“Here, have some chai. Do you want some naan and pomegranate jam?” My mother never ceased to try to feed me. “Eat, eat, you are too skinny!”
“I’ll just have the chai; I’m thirstier than anything.”
“Stop trying to be so thin. You’re skin and bones.” My mother had a tendency to exaggerate.
“I’m fine. I had a big dinner last night. Besides, if I know you, we have a big lunch planned, don’t we?” I smiled.
Jasmine nodded in affirmation.
We took the subway from our home on
Square to the Martyr’s Cemetery. As usual, it was crowded, with older women
like my mother wearing black chadors from head to toe, and young women like me
wearing the requisite black hijab. As we
sat in the subway car, I wondered where everyone was going. Were they going to the cemetery to pay homage
to the dead? Or were they going to the
protest later today, paying homage to the living?
At the Martyr’s Cemetery, there were many other grieving families having picnics on their loved ones’ graves. We walked through a maze of whitewashed concrete tombs until we saw the familiar face of my father, Darius. He looked ready for war in the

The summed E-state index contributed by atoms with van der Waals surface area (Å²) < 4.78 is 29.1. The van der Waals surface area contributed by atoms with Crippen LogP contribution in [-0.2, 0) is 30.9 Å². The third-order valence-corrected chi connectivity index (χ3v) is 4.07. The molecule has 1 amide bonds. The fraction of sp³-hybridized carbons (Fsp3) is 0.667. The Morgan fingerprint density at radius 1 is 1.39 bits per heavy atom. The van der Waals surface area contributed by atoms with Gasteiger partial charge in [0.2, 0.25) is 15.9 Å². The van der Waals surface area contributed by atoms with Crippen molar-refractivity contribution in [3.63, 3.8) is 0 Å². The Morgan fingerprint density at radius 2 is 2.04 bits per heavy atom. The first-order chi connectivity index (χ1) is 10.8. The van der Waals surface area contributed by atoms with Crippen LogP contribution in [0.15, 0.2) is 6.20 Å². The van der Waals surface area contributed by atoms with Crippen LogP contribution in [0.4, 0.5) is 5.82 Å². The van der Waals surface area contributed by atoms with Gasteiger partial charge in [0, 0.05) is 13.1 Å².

larger-than-life picture on his gravestone. After straightening the Iranian flag on the ground, we laid out our provisions.
“I miss your father, Suri. We had a much nicer home in a quiet neighborhood. Darius worked hard for us. And now it is all gone.”
I remained thoughtful, not remembering much about him, except for the muscular arms that would hold me, and the dry kisses that would graze my cheeks.
“How is school?” my mother asked, disrupting my reverie.
“It’s ok. I hate having to be so separate from the men all the time. How can I meet someone? I can’t speak my mind at the lectures; I just have to keep quiet. How can I learn?”
“When it is time, we will get you a mate. You know how it works!”
“I don’t want an arranged marriage. I want to fall in love!”